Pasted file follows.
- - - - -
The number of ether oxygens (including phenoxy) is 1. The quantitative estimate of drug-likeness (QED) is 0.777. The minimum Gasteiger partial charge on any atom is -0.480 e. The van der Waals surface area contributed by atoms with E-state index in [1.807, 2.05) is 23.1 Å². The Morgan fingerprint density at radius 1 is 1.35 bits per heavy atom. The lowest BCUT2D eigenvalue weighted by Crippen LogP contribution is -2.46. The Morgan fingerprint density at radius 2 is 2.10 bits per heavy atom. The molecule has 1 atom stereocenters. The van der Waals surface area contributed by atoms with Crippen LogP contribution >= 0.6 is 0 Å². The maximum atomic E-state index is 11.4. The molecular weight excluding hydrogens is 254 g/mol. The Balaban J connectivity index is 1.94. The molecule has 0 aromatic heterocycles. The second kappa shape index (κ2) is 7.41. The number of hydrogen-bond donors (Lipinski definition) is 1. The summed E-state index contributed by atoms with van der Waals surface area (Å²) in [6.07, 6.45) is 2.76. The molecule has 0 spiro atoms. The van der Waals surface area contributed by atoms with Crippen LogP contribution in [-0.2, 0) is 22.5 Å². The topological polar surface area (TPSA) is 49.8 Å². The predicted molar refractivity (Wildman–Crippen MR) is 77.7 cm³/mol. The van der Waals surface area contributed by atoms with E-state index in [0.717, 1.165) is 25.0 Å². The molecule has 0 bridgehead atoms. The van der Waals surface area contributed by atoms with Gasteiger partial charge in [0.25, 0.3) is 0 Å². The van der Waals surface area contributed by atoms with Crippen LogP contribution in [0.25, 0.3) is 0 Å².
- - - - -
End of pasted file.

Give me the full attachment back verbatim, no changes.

The number of ether oxygens (including phenoxy) is 1. The quantitative estimate of drug-likeness (QED) is 0.777. The minimum Gasteiger partial charge on any atom is -0.480 e. The van der Waals surface area contributed by atoms with E-state index in [1.807, 2.05) is 23.1 Å². The Morgan fingerprint density at radius 1 is 1.35 bits per heavy atom. The lowest BCUT2D eigenvalue weighted by Crippen LogP contribution is -2.46. The Morgan fingerprint density at radius 2 is 2.10 bits per heavy atom. The molecule has 1 atom stereocenters. The van der Waals surface area contributed by atoms with Crippen LogP contribution >= 0.6 is 0 Å². The maximum atomic E-state index is 11.4. The molecular weight excluding hydrogens is 254 g/mol. The Balaban J connectivity index is 1.94. The molecule has 0 aromatic heterocycles. The second kappa shape index (κ2) is 7.41. The number of hydrogen-bond donors (Lipinski definition) is 1. The summed E-state index contributed by atoms with van der Waals surface area (Å²) in [6.07, 6.45) is 2.76. The molecule has 0 spiro atoms. The van der Waals surface area contributed by atoms with Crippen LogP contribution in [-0.2, 0) is 22.5 Å². The topological polar surface area (TPSA) is 49.8 Å². The predicted molar refractivity (Wildman–Crippen MR) is 77.7 cm³/mol. The van der Waals surface area contributed by atoms with E-state index in [0.717, 1.165) is 25.0 Å². The molecule has 0 bridgehead atoms. The van der Waals surface area contributed by atoms with Gasteiger partial charge in [0.25, 0.3) is 0 Å². The van der Waals surface area contributed by atoms with Crippen LogP contribution in [0.25, 0.3) is 0 Å².